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Ambitious sci-fi opus highlights author's confidence in his craft

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This article was published 23/5/2015 (1734 days ago), so information in it may no longer be current.

It takes a certain confidence as a writer to open your book with the destruction of the moon and then never bother mentioning how or why it happened. It also takes confidence to interrupt your novel two-thirds of the way through with the words "Five Thousand Years Later" and to trust your readers to keep up.

That American author Neal Stephenson does both of these things in Seveneves, his ninth novel, is an indication that the bestselling author of technically dense, thematically ambitious science-fiction novels has a fair bit of faith in himself as a writer.

In the novel, the destruction of the moon results in an exponential increase in meteorite activity, as fragments of the satellite drop out of orbit and burn up in the Earth's atmosphere. This culminates in what the novel's scientists refer to as the White Sky event, in which the rate of meteorites becomes so high that the atmosphere literally catches fire, destroying all life on Earth.

The book is divided into two parts, with most of the first part describing, in the painstaking detail that Stephenson's readers will be familiar with, the design, development and building of a space ark designed to preserve humanity through a combination of living passengers and preserved genetic materials.

The ark is built around the International Space Station, nicknamed "Izzy," and the book's first part focuses on a group of characters linked to it, as the hastily assembled crew struggles to survive the immense environmental and psychological strain of riding out a millennia-long global apocalypse in space.

The book's second part is about half as long as the first part, and more plot-heavy. In it, the descendants of the survivors of the ark, the products of centuries of selective breeding and deliberate genetic engineering, have begun terraforming the now-livable Earth only to discover that they are not, as they had believed, the only survivors of the lunar catastrophe.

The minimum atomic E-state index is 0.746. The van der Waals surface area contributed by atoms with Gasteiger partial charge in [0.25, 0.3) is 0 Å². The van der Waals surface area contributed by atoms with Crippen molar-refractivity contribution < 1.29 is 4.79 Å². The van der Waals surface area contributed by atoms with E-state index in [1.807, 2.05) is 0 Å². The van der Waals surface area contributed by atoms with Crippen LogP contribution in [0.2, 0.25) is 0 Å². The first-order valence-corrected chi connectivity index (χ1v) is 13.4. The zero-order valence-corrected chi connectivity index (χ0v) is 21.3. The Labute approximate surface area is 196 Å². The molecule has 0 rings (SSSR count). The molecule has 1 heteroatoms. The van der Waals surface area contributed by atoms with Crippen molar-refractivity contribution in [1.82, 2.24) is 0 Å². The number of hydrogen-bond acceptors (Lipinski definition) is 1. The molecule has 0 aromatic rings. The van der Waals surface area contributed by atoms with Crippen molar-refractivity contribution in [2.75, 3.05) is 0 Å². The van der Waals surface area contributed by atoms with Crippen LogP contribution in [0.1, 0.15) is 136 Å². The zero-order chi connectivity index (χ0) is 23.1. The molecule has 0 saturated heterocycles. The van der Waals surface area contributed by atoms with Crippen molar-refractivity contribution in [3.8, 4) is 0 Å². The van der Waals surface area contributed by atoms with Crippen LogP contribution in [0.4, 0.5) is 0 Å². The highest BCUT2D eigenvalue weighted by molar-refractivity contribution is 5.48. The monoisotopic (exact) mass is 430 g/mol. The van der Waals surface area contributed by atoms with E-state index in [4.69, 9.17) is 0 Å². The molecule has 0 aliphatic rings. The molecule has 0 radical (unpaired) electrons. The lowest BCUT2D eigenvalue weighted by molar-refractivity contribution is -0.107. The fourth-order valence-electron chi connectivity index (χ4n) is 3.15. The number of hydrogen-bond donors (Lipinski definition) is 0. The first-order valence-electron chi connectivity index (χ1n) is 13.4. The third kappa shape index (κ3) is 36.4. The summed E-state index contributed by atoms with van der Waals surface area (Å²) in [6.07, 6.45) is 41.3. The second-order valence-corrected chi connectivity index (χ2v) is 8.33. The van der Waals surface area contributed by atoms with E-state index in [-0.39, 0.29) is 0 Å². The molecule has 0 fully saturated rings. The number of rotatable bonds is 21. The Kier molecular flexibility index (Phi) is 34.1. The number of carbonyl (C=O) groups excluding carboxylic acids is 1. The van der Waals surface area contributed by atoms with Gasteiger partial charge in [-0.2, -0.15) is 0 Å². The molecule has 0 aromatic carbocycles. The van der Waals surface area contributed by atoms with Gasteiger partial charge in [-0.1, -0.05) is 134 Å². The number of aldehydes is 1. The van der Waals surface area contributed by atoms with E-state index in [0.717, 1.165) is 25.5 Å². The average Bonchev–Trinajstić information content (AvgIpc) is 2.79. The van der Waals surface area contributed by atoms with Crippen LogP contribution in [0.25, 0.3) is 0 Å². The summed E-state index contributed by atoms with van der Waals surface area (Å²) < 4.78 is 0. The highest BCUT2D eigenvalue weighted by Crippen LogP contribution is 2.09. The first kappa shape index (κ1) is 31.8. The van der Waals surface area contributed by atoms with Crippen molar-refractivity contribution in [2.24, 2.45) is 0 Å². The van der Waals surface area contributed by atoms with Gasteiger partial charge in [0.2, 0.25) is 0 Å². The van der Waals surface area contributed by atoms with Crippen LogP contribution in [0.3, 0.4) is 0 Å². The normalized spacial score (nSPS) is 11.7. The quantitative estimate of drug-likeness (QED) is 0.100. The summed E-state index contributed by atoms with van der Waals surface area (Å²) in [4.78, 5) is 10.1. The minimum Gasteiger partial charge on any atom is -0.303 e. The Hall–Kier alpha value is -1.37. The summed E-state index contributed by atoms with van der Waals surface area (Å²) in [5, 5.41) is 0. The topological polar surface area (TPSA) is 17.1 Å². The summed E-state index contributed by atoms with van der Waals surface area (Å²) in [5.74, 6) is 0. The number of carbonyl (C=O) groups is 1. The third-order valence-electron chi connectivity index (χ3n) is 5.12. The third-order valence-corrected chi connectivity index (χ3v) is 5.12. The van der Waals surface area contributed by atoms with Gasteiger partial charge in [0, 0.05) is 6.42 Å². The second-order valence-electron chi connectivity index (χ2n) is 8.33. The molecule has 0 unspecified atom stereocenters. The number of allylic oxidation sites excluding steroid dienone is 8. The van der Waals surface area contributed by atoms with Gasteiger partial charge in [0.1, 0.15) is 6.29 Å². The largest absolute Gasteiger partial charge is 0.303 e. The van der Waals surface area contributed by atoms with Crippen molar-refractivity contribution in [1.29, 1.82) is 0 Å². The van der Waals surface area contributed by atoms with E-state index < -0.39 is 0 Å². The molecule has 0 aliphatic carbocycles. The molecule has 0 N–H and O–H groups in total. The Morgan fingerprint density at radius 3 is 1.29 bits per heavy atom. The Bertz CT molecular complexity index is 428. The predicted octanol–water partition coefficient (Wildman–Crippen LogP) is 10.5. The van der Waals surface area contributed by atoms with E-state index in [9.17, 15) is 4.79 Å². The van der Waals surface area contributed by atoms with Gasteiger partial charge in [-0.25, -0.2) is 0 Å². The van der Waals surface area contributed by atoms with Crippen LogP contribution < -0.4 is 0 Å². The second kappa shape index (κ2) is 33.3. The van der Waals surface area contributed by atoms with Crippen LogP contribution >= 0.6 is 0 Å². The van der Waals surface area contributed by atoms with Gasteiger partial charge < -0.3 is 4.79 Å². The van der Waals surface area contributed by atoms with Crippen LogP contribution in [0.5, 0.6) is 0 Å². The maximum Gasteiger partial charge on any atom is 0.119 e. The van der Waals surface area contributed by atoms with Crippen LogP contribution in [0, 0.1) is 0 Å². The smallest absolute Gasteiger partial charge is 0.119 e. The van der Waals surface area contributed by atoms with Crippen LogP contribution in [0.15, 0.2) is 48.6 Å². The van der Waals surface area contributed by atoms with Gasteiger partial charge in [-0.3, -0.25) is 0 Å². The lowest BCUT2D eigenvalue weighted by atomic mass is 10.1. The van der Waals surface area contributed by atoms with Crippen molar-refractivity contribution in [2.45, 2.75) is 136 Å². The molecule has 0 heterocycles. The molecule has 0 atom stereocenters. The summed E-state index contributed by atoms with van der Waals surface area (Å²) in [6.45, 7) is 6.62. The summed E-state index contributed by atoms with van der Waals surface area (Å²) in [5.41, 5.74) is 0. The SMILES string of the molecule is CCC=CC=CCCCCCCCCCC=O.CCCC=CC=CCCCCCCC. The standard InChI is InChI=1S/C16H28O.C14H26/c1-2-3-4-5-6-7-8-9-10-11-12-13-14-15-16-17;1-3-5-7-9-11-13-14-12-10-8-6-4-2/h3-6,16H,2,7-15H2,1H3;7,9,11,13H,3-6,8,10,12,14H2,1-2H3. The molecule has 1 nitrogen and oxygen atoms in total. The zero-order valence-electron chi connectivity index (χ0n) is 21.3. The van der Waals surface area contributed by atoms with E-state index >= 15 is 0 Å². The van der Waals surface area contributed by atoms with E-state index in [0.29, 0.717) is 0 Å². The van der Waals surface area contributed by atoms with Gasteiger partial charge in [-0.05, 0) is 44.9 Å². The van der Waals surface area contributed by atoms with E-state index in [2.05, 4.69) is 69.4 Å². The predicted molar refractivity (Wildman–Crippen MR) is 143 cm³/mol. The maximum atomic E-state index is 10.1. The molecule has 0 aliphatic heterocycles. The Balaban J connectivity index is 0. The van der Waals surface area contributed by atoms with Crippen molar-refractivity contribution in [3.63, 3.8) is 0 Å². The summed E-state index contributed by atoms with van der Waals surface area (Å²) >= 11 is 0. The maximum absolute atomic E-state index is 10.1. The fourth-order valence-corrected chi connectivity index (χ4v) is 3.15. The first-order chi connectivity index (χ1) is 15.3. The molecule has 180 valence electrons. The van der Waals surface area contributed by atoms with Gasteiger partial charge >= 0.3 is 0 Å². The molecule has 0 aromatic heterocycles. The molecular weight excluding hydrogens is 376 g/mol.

The two parts stand relatively well on their own as stories. The brevity of the second part combined with the massive temporal jump makes the two "halves" of the book seem somewhat tangential to each other — as if the first part were a massive prologue to the second or the second were a very large epilogue to the first.

Even though Stephenson's novels vary widely in plot and setting — from stories of 17th-century pirates and natural philosophers to more traditional cyberpunk tales — he has an unmistakable writing style. The actual plot and action of this 880-page doorstopper would probably fill about 300-350 pages, with the rest of the book filled with long ruminations on various topics, mostly connected in some way to space travel and orbital mechanics.

At times, especially in the first part of the book, it makes the plot feel almost secondary. Crucial events happen and major decisions are made remarkably quickly, each feeling a little like a means of getting from one info dump to another.

As fans of Stephenson's work will tell you, though, one of his talents as a writer is to make these long discursive passages surprisingly engaging so that, by the end of reading his books, you can end up seeing the world around you through the lens of whatever system of knowledge animates the particular book you've read. In that Seveneves is no exception, and the book is a return to the "big idea" form of earlier books such as Cryptonomicon, Anathem, and The Baroque Cycle.

It takes confidence to write a book like this one, but it takes skill to pull it off. Seveneves, while not perfect, is still pretty compelling evidence that Stephenson has got both to spare.


Brandon Christopher is an associate professor in the department of English at the University of Winnipeg.


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Updated on Saturday, May 23, 2015 at 8:19 AM CDT: Formatting.

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